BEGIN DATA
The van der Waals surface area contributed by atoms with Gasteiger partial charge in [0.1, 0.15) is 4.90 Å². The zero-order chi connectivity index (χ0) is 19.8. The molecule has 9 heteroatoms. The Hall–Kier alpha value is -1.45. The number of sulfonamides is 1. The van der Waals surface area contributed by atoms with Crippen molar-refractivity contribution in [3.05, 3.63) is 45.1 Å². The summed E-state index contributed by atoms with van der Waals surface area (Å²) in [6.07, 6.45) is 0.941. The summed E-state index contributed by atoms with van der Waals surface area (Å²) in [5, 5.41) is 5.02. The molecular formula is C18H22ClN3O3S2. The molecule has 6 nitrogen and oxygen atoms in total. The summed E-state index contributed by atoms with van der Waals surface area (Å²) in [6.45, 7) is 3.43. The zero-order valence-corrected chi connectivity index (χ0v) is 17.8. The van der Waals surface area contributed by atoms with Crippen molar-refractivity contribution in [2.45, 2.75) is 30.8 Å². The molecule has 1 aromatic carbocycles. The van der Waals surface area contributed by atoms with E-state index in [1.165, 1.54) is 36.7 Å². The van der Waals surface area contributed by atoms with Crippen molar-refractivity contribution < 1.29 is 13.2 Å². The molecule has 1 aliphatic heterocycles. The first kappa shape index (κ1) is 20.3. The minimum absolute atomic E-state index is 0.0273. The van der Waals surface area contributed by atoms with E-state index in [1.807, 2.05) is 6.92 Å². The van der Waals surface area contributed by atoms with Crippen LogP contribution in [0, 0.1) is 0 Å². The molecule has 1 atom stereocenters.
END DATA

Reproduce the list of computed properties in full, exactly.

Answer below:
The van der Waals surface area contributed by atoms with Gasteiger partial charge in [0.1, 0.15) is 4.90 Å². The zero-order chi connectivity index (χ0) is 19.8. The molecule has 9 heteroatoms. The Hall–Kier alpha value is -1.45. The number of sulfonamides is 1. The van der Waals surface area contributed by atoms with Crippen molar-refractivity contribution in [3.05, 3.63) is 45.1 Å². The summed E-state index contributed by atoms with van der Waals surface area (Å²) in [6.07, 6.45) is 0.941. The summed E-state index contributed by atoms with van der Waals surface area (Å²) in [5, 5.41) is 5.02. The molecular formula is C18H22ClN3O3S2. The molecule has 6 nitrogen and oxygen atoms in total. The summed E-state index contributed by atoms with van der Waals surface area (Å²) in [6.45, 7) is 3.43. The zero-order valence-corrected chi connectivity index (χ0v) is 17.8. The van der Waals surface area contributed by atoms with Crippen molar-refractivity contribution in [2.45, 2.75) is 30.8 Å². The molecule has 1 aromatic carbocycles. The van der Waals surface area contributed by atoms with E-state index in [1.165, 1.54) is 36.7 Å². The van der Waals surface area contributed by atoms with Crippen molar-refractivity contribution < 1.29 is 13.2 Å². The molecule has 1 aliphatic heterocycles. The first kappa shape index (κ1) is 20.3. The minimum absolute atomic E-state index is 0.0273. The van der Waals surface area contributed by atoms with E-state index in [1.807, 2.05) is 6.92 Å². The van der Waals surface area contributed by atoms with Crippen LogP contribution in [0, 0.1) is 0 Å². The molecule has 1 atom stereocenters.